29 January 2009

Soros on the crisis

Today’s FT published extracts from an analysis of the crisis by George Soros. It is an excellent read and goes into some detail about the dangers of short selling and credit default swaps, but one thing that caught my eye is his explanation of the rise of the dollar.

“the strength of the dollar was due not to people choosing to hold dollars but to their inability to maintain or roll over their dollar obligations. In a very real sense the strength of the dollar, like the fever associated with sickness, was a measure of the disruption of the financial system.”

In other words, non-US institutions with long-term dollar obligations have been finding it increasingly difficult to fund those obligations in the usual way with short-term debt from US banks. This has been reflected in higher prices, which in in turn has attracted money into US dollars in order to take advantage of the higher rates achievable on short-term dollar debt. So, central banks have had to intervene and, specifically, the US Federal Reserve has been extending its currency swap agreements with other central banks, most dramatically after the collapse of Lehman’s in September. 1 2 3

And that is why the dollar appreciated in value for much of 2008.

And presumably, with the money markets in an indefinite state of seizure and China being unlikely to want to disrupt the balance of financial terror 4, the dollar is unlikely to fall significantly while the number of foreign-held long-term dollar obligations remains at its current high levels.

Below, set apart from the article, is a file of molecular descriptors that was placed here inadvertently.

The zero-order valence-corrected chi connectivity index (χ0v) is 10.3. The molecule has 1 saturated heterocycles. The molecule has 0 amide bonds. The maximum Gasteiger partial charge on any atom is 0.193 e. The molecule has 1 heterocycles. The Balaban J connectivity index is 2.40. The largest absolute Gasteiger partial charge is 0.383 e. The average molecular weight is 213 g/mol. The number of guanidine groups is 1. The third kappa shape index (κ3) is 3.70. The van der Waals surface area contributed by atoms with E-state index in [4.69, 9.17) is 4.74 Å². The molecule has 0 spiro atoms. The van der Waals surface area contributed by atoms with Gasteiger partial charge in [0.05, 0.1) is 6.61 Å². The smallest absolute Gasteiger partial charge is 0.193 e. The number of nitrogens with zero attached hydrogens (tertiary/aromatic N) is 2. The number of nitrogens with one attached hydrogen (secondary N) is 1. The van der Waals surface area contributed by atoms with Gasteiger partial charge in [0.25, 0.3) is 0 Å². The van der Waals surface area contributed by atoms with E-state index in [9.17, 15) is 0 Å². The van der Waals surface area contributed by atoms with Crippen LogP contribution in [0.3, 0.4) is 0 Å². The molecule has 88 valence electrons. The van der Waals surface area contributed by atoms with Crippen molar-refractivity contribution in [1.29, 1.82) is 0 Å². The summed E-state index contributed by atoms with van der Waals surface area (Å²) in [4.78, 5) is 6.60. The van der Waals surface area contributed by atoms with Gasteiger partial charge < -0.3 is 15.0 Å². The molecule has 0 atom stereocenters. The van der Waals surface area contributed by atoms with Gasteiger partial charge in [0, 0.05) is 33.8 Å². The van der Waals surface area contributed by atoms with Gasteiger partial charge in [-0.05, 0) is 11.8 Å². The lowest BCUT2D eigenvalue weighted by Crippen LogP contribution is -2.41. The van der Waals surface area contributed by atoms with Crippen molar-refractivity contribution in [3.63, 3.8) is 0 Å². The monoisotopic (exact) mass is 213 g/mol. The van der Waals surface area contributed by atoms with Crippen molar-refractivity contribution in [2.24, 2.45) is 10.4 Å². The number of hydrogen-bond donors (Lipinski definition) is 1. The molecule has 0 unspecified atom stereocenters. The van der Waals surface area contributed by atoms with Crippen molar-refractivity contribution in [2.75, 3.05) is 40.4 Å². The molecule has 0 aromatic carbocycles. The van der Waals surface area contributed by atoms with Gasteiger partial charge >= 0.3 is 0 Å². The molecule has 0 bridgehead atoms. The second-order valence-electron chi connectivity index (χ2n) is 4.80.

In effect, both long-term and short-term cross-border lending by private institutions has already come to a halt and the only sources of new funds are government institutions.

Updated: 30 January


1 From as early as August 2007, the FT was reporting that the Fed was extending currency swap agreements to the European Central Bank, because of the reluctance of US banks to lend to their European conterparts.

2 A good explanation of what happened, including the unprecedented spike in the TED spread (difference between three-month LIBOR and three-month U.S. Treasury debt) is at macroblog.

3 Bloomberg reports today that the Fed has over $460 billion of currency swaps outstanding on its balance sheet.

4 According to Brad Setser, China currently holds $900 billion of US treasuries.

d. sofer